An affordable, versatile system that will change the way you think about soundbars.
SuperCinema 3D Array ($999)
+ (6) 4.5-in mid-bass drivers; (3) HFVr folded ribbon tweeters; 49 x 4.75 x 2.75 in; 20 lb
+ (2) 4.5-in mid/bass drivers; HFVr folded ribbon tweeter; 12 x 4.75 x 2.75 in; 5 lb
ForceField 3 ($500)
+ 8-in woofer and 9.6 x 11.4-in passive radiator; 1,000-watt class D amplifier; sub/LFe input; speaker-level inputs and outputs; wireless adapter input; crossover and volume level controls; auto on/off; 11.4 x 15.75 x 11.5 in; 26 lb
Say what you want about soundbars, but the category counts as one of the more active areas of speaker design. Sure, many products pumped out over the last few years are low-end ones designed to be sold as accessories for flat-panel TVs. But plenty of serious speaker companies have also gotten into the game, and the performance of the resulting products, while not yet at a level to make audiophiles toss out their tower speakers en masse, has proven more than sufficient for casual home theater use, as well as for background music listening.
One brand that recently muscled its way onto the scene is GoldenEar Technology, which debuted its new SuperCinema 3D Array soundbar at the 2012 Consumer Electronics Show. The company’s demo created something of a buzz, not because of anything particularly new about the soundbar’s design — the SC3DA is for the most part a basic, passive model containing left, center, and right speakers that’s meant to be hooked up to an external amplifier — but because GoldenEar principal Sandy Gross chose to demo it using stereo music instead of the over-the-top action movie clips that many companies use to show off their soundbars. It could not be denied: Music played over the SC3DA sounded really good. I wanted to hear more.
One thing that’s not so basic about the SC3DA is its use of an interaural crosstalk cancellation circuit (GoldenEar calls it “3D Array technology”) to broaden the sound field. What happens inside the SC3DA is that drivers located at the bar’s outer edges emit inverted L/R “cancellation signals” covering the 100- to 8,000- Hz range that serve to minimize the bleeding of sound from the right-channel drivers to your left ear and vice versa. The result: improved imaging and focus and expanded soundstage width.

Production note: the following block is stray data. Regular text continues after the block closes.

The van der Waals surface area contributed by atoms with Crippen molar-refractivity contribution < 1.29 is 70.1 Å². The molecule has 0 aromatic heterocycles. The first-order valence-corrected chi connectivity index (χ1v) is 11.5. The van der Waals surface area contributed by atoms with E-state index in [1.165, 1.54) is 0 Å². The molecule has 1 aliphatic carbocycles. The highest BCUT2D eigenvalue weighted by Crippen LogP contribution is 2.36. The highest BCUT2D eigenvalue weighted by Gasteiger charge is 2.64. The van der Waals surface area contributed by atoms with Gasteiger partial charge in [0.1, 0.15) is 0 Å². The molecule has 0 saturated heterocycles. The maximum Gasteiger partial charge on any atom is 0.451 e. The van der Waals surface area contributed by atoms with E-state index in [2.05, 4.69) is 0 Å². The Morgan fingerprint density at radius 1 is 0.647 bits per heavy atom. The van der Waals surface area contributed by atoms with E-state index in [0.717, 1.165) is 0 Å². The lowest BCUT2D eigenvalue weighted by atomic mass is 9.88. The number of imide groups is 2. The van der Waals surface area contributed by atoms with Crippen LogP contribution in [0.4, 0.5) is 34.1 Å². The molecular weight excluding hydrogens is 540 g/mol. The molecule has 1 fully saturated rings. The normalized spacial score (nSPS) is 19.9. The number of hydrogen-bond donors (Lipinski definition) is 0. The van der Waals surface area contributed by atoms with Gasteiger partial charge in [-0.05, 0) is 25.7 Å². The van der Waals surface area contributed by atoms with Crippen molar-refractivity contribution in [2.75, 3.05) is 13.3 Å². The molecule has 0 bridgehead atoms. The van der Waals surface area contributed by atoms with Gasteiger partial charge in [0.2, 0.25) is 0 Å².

Beyond that, the SC3DA houses its 3-channel array of mid-bass drivers and HFVR “folded ribbon” tweeters — the same type found throughout the company’s speaker line — in a 2.9-inch-deep, 49-inch-wide slab of extruded aluminum coated with a gloss-black finish. A black mesh speaker grille is affixed to the soundbar’s front panel via magnets. You shouldn’t feel any need to remove this, though, since the company voiced the SC3DA for grille-on playback.
GoldenEar packages the SC3DA with its ForceField 3 subwoofer and a pair of SuperSat 3 speakers (for surrounds) as the 3D Array Ultra High-Performance SoundBar System. The subwoofer (its trapezoidal shape reminds me of a Chunky candy bar) houses an 8-inch driver powered by a 1,000-watt Class D amp and includes a 9.6 x 11.4-inch “quadratic infrasonic” passive radiator. It also sports a set of soft, oversize feet that serve to couple it firmly against a hard floor, and to also provide ample clearance between the floor and the sub’s downfiring passive radiator.
The SuperSat 3, which has a similarly curved cabinet and the same 2.7-inch depth as the SuperCinema 3D Array, sports a pair of 4.5-inch mid-bass drivers and a slightly larger version of the HFVR tweeter than the one used in the soundbar. The matching $149/pair stands that GoldenEar makes for the SuperSat 3s measure in at 46 inches high — enough elevation to let the speakers serve for surround-channel use in situations where wall mounting isn’t an option.
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